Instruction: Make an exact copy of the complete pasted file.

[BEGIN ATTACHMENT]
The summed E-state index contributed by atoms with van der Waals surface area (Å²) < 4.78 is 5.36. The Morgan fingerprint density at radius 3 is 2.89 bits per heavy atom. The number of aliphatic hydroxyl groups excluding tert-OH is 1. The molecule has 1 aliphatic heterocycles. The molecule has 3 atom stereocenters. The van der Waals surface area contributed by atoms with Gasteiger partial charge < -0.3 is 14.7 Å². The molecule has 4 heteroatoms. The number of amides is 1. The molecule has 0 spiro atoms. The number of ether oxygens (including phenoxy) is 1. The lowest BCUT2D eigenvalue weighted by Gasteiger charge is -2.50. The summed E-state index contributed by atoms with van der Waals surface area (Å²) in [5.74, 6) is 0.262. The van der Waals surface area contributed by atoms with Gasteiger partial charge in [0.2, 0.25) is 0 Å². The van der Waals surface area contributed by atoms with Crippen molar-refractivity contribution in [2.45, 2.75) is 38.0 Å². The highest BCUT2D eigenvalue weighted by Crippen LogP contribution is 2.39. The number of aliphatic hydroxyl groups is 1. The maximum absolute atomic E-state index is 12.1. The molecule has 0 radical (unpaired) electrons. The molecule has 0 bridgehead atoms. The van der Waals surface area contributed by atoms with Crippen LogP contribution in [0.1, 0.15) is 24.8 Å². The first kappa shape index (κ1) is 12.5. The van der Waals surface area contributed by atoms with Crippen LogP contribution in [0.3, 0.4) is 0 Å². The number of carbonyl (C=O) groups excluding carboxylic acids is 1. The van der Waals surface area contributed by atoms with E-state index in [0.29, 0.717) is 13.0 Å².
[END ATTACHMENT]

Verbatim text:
The summed E-state index contributed by atoms with van der Waals surface area (Å²) < 4.78 is 5.36. The Morgan fingerprint density at radius 3 is 2.89 bits per heavy atom. The number of aliphatic hydroxyl groups excluding tert-OH is 1. The molecule has 1 aliphatic heterocycles. The molecule has 3 atom stereocenters. The van der Waals surface area contributed by atoms with Gasteiger partial charge < -0.3 is 14.7 Å². The molecule has 4 heteroatoms. The number of amides is 1. The molecule has 0 spiro atoms. The number of ether oxygens (including phenoxy) is 1. The lowest BCUT2D eigenvalue weighted by Gasteiger charge is -2.50. The summed E-state index contributed by atoms with van der Waals surface area (Å²) in [5.74, 6) is 0.262. The van der Waals surface area contributed by atoms with Gasteiger partial charge in [0.2, 0.25) is 0 Å². The van der Waals surface area contributed by atoms with Crippen molar-refractivity contribution in [2.45, 2.75) is 38.0 Å². The highest BCUT2D eigenvalue weighted by Crippen LogP contribution is 2.39. The number of aliphatic hydroxyl groups is 1. The maximum absolute atomic E-state index is 12.1. The molecule has 0 radical (unpaired) electrons. The molecule has 0 bridgehead atoms. The van der Waals surface area contributed by atoms with Crippen LogP contribution in [0.1, 0.15) is 24.8 Å². The first kappa shape index (κ1) is 12.5. The van der Waals surface area contributed by atoms with Crippen LogP contribution in [0.3, 0.4) is 0 Å². The number of carbonyl (C=O) groups excluding carboxylic acids is 1. The van der Waals surface area contributed by atoms with E-state index in [0.29, 0.717) is 13.0 Å².